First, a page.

The historic Paris Climate Final Agreement revealed once again the centrality of finding adequate funding to pay for the low carbon transition.
While the negotiations were in progress the European Central Bank extended its €60 billion a month quantitative easing programme until March 2017 i.e. an addition €360 billion.
A significant proportion of this could help fund the Paris Agreement commitments through the issuing of Climate QE.
This mechanism was first proposed on the eve of the Paris Conference by Professor Richard Murphy, the creator of Corbynomics and People’s Quantitative Easing and Colin Hines, the Convenor of the UK Green New Deal Group, in a report entitled ‘Climate QE For Paree’.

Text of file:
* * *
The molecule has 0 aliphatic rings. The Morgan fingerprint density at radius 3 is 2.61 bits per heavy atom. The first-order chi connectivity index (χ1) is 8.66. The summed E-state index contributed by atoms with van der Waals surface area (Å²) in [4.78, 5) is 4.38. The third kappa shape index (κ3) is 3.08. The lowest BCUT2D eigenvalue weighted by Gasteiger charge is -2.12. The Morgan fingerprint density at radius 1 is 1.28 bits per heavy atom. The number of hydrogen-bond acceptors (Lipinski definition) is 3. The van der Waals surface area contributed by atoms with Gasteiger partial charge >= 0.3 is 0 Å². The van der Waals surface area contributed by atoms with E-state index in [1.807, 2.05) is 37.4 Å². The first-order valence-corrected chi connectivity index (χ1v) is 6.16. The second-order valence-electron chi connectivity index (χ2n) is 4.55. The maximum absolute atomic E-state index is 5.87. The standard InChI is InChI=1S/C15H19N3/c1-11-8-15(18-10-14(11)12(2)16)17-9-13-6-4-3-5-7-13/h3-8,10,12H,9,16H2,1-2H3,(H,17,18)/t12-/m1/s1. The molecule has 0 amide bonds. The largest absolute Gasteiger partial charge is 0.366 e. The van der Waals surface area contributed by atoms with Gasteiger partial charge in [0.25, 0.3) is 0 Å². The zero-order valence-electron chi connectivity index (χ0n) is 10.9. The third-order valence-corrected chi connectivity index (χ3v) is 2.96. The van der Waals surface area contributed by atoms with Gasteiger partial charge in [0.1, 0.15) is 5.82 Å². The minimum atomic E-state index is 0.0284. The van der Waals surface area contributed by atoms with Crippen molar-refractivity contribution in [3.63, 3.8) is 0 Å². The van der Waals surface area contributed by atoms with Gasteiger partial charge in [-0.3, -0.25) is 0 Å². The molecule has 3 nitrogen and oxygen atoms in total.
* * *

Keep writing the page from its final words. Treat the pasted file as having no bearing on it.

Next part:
Professor Murphy said that “the EIB already invests around 10% of its funds in developing countries and prioritises climate change mitigation and adaptation (e.g. renewable energy, energy efficiency, urban transport and other projects that reduce CO2 emissions).
“If the ECB allocated, say, €10 billion a month from its QE programme, it could use it to buy climate change bonds from the European Investment Bank. The EIB could then direct these funds to climate change programmes.
“A second €100 billion would then be on the table to fund climate change before the end of 2016.”
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